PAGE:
For most of us dads who are raising daughters, we have an understanding of the important role that we as men have in guiding the positive and healthy development of our daughters. Sometimes, however, we overlook the important role a daughter can play in the development of a man.
I had always thought of myself as a “good guy” – the kind of guy who treated women with respect, valued my platonic friendships with women and stood up for women’s rights. However, in 2005 when my daughter, Luna was born that all changed. The moment this amazing little girl came into my life it upped the ante on everything. As I cradled her tiny body next to my bare chest I was excited and hopeful for the life that lay ahead of her, but also nervous and scared because I knew of the challenges she would undoubtedly face growing up female in our society.
I thought of my grandmother, who struggled to become more than just a housewife in the post-war 1950s and how she triumphantly took a job outside of the home despite my overbearing grandfather’s objections. I thought of my mom who struggled to raise my brother and I as a single mother in the wake of the 1980s divorce epidemic. As she struggle to put food on the table with her part-time teacher’s salary she confided in us that she never really wanted to be a teacher and that as a young girl was told that career options for women were limited to nurse, teacher, or nun. I thought of all of the strong, independent, exciting, and in some ways intimidating women I befriended in college in the early 1990s; listening in horror to their stories of abuse, rape, and dehumanization during a campus Take Back the Night Rally. That event in many ways prompted me to begin to question my own masculinity, my role as a man and my relationships with women. I thought about my wife – my daughter’s mother – who is a survivor of domestic violence in a previous relationship and the hell she had endured. I thought again of my daughter and hoped that she wouldn’t have to experience any of this. Once again I found myself questioning my role as a man, as a father, as a partner, as a human being.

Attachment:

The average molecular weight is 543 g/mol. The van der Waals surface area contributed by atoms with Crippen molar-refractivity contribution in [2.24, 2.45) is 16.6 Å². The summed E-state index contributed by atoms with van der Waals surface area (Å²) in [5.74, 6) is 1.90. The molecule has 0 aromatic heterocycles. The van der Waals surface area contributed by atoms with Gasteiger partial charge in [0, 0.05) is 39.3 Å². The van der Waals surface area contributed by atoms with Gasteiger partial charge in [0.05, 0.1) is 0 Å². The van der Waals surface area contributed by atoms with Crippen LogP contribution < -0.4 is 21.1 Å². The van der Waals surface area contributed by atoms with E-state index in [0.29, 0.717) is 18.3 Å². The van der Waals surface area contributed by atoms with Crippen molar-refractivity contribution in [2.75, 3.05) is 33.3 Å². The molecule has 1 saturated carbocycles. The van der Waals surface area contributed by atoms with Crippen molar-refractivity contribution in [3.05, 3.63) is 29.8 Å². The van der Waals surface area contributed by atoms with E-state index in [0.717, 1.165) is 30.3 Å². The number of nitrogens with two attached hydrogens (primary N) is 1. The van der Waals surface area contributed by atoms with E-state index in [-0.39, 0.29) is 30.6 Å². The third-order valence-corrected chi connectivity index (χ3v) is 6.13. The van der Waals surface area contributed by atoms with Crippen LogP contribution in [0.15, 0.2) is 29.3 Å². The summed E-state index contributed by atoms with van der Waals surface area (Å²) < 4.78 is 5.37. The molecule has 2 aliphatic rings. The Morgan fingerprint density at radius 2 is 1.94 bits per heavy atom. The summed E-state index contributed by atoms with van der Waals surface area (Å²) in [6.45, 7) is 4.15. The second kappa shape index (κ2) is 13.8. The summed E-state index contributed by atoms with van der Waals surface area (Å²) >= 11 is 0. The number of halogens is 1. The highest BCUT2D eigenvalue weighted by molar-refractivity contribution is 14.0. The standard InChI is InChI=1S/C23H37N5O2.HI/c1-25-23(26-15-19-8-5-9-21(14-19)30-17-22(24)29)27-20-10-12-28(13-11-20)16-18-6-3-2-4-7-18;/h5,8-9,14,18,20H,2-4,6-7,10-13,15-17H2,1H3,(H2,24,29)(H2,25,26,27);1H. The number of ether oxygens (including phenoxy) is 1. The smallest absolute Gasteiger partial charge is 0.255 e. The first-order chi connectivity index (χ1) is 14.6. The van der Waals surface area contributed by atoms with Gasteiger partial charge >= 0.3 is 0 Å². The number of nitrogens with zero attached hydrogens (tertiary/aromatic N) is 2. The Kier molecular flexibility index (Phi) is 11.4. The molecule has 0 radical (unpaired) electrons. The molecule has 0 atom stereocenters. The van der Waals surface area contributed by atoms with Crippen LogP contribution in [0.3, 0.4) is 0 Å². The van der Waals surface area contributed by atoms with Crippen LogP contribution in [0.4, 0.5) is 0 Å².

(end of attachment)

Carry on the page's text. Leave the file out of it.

And now six years later I have seen Luna grow from an infant into a beautiful little girl with her own magical personality. I take great pride in knowing that in many ways Luna has accompanied me on my journey both professionally as a fatherhood practitioner and personally as her father. I will never forget her first Take Back the Night Rally at age 4 when she accompanied me on stage during my speech and stole the show by yelling “Girl Power!” into the microphone to the delight of the crowd.
My commitment to Luna involves more than just being a good dad at home. It means I have to take a stand for women’s rights and model aspects of positive masculinity not only to her but to everyone in my community. Many men have not yet opened their eyes to the invisibility of male privilege and the negative effects our patriarchal society has on women and girls. I don’t think any father would ever intentionally say, “I want to raise my kid to be a second class citizen”, but in effect that is the legacy we leave to our daughters when we fail to confront the status quo and when we fail to confront ourselves.
I know a lot of men get squeamish at mention of the “F Word” – feminism. I would like to offer a new father-friendly definition that comes from Michael P. Johnson Emeritus Professor of Sociology, Women’s Studies, and African and African American Studies at Penn State:
You’re a feminist if you believe that (1) men are privileged relative to a woman, (2) that’s not right, and (3) you’re going to do something about it, even if it’s only in your personal life.
I believe that as a father of a daughter you become a feminist by nature of the job description. And that wouldn’t hurt for fathers of sons too. Boys could also benefit greatly by growing up in a world were true gender equality was a reality. To paraphrase anti-violence educator Jackson Katz, feminism isn’t anti-male; it merely provides a world view that encourages men to be honest with ourselves about the society we’ve created and the way in which we participate in it. It’s really about promoting a state of equality that can benefit both sexes.
So this Valentine’s Day I encourage you to talk with your daughter about the issues she faces specifically as a girl. Be open to self reflection and talk with other men about what you can do to create new opportunities for our daughters and support the safe and healthy development of their full potential as human beings. And lastly, whatever your situation is treat her mother and all women with respect. She’s learning how to relate with men by your example. Provide a great one.